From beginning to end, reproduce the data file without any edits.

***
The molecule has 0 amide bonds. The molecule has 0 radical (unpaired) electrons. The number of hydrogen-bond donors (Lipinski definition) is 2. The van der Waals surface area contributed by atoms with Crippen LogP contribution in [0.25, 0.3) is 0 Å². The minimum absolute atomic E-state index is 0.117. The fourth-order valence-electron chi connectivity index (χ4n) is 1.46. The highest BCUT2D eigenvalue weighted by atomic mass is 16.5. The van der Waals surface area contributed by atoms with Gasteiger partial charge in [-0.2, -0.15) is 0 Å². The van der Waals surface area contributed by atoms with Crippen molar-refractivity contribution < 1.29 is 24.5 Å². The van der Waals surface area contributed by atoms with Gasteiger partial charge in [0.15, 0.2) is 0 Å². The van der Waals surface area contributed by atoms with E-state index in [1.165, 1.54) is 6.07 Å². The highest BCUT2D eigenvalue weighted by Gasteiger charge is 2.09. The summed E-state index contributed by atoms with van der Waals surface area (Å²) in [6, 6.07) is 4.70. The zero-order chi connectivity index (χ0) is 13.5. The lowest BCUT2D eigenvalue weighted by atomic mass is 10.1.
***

The molecule has 0 amide bonds. The molecule has 0 radical (unpaired) electrons. The number of hydrogen-bond donors (Lipinski definition) is 2. The van der Waals surface area contributed by atoms with Crippen LogP contribution in [0.25, 0.3) is 0 Å². The minimum absolute atomic E-state index is 0.117. The fourth-order valence-electron chi connectivity index (χ4n) is 1.46. The highest BCUT2D eigenvalue weighted by atomic mass is 16.5. The van der Waals surface area contributed by atoms with Gasteiger partial charge in [-0.2, -0.15) is 0 Å². The van der Waals surface area contributed by atoms with Crippen molar-refractivity contribution < 1.29 is 24.5 Å². The van der Waals surface area contributed by atoms with Gasteiger partial charge in [0.15, 0.2) is 0 Å². The van der Waals surface area contributed by atoms with E-state index in [1.165, 1.54) is 6.07 Å². The highest BCUT2D eigenvalue weighted by Gasteiger charge is 2.09. The summed E-state index contributed by atoms with van der Waals surface area (Å²) in [6, 6.07) is 4.70. The zero-order chi connectivity index (χ0) is 13.5. The lowest BCUT2D eigenvalue weighted by atomic mass is 10.1.